Left-handers can utilize the step-off, 45-degree move, or holding the ball. Many runners typically fear left-handers just because you can use your 45-degree move. Show a poor 25-30 degree move the first time you try to pick off a quick runner, then mix in your “best move” by throwing over at 45-degrees.

Know Your Runner, Know Your Counts

Typically, 1, 2, 8, and 9 hitters are most likely to be your fast runners. When they reach base, realize that these are the guys most likely to steal and mix in your moves. 3-5 hitters are most typical to be your power hitters, and also your slowest runners.

Runners look to run on “running counts.” These are normally 3-1 or 3-2 counts because you are focused on throwing a strike and the runner knows you are less worried about him. Don’t forget your 0-2, 1-2 counts as well because these are the counts you are most likely to throw an off-speed pitch, leaving your catcher at a disadvantage.

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For a baserunner’s perspective, take a look at BaseballThink’s post on stealing against a lefty.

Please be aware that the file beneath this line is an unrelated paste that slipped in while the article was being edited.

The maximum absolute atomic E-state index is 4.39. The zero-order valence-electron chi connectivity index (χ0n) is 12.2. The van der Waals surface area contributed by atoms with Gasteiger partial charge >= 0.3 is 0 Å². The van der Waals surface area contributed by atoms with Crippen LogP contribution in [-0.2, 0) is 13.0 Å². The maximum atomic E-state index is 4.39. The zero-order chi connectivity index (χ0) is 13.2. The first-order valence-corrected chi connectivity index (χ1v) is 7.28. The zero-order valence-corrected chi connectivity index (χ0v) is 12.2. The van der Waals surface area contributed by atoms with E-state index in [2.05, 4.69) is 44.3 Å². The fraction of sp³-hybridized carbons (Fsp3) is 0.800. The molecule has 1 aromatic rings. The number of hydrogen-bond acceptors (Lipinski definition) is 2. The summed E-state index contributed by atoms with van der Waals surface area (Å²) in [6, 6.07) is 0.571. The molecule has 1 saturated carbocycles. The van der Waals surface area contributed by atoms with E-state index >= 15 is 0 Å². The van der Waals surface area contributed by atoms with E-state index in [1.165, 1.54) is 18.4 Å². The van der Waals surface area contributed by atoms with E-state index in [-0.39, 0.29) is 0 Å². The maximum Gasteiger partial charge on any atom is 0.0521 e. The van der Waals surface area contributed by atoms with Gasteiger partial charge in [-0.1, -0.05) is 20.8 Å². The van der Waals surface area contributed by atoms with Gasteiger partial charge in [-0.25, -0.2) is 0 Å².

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*Park League All-Star* Chris Plant shares his mental checklist for playing shortstop.

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Chris playing shortstop for the Boston Padres

Blogger Bio
Chris Plant played high school baseball in Duxbury, MA and attended Union College, earning an All-Star selecton in 2001. He has played for the Hingham Phillies of the Cranberry League, the Mama’s of the Albany Twilight League, and currently for the Padres of the Boston Park League and the Rangers of the Boston MABL. Chris has been a Park League All-Star 3 times and was a member of the 2007 Park League Champion Padres.